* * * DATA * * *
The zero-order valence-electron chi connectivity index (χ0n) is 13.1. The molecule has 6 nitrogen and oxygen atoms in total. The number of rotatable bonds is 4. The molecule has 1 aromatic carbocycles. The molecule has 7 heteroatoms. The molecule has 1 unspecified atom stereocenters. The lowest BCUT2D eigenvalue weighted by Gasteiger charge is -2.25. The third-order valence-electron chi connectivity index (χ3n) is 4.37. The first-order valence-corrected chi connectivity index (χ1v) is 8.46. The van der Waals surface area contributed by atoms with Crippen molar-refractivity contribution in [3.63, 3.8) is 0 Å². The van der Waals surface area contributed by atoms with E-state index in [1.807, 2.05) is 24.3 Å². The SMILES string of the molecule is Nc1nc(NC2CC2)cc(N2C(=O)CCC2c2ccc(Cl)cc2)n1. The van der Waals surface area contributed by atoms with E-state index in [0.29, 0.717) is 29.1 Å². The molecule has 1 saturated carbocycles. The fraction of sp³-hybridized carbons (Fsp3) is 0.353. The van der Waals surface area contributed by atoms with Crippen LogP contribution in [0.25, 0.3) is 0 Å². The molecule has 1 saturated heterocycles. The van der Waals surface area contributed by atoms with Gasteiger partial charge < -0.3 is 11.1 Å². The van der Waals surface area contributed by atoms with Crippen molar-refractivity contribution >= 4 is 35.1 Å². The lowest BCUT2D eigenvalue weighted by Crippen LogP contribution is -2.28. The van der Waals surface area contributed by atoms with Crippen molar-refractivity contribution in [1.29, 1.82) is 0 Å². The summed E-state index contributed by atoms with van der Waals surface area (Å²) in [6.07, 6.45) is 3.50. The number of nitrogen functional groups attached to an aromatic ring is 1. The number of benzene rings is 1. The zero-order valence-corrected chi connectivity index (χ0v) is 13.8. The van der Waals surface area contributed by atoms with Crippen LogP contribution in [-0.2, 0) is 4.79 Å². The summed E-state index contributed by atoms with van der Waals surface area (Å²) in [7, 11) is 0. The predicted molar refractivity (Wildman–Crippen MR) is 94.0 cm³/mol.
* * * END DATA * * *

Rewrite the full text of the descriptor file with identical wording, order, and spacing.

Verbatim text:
The zero-order valence-electron chi connectivity index (χ0n) is 13.1. The molecule has 6 nitrogen and oxygen atoms in total. The number of rotatable bonds is 4. The molecule has 1 aromatic carbocycles. The molecule has 7 heteroatoms. The molecule has 1 unspecified atom stereocenters. The lowest BCUT2D eigenvalue weighted by Gasteiger charge is -2.25. The third-order valence-electron chi connectivity index (χ3n) is 4.37. The first-order valence-corrected chi connectivity index (χ1v) is 8.46. The van der Waals surface area contributed by atoms with Crippen molar-refractivity contribution in [3.63, 3.8) is 0 Å². The van der Waals surface area contributed by atoms with E-state index in [1.807, 2.05) is 24.3 Å². The SMILES string of the molecule is Nc1nc(NC2CC2)cc(N2C(=O)CCC2c2ccc(Cl)cc2)n1. The van der Waals surface area contributed by atoms with E-state index in [0.29, 0.717) is 29.1 Å². The molecule has 1 saturated carbocycles. The fraction of sp³-hybridized carbons (Fsp3) is 0.353. The van der Waals surface area contributed by atoms with Crippen LogP contribution in [0.25, 0.3) is 0 Å². The molecule has 1 saturated heterocycles. The van der Waals surface area contributed by atoms with Gasteiger partial charge < -0.3 is 11.1 Å². The van der Waals surface area contributed by atoms with Crippen molar-refractivity contribution >= 4 is 35.1 Å². The lowest BCUT2D eigenvalue weighted by Crippen LogP contribution is -2.28. The van der Waals surface area contributed by atoms with Crippen molar-refractivity contribution in [1.29, 1.82) is 0 Å². The summed E-state index contributed by atoms with van der Waals surface area (Å²) in [6.07, 6.45) is 3.50. The number of nitrogen functional groups attached to an aromatic ring is 1. The number of benzene rings is 1. The zero-order valence-corrected chi connectivity index (χ0v) is 13.8. The van der Waals surface area contributed by atoms with Crippen LogP contribution in [-0.2, 0) is 4.79 Å². The summed E-state index contributed by atoms with van der Waals surface area (Å²) in [7, 11) is 0. The predicted molar refractivity (Wildman–Crippen MR) is 94.0 cm³/mol.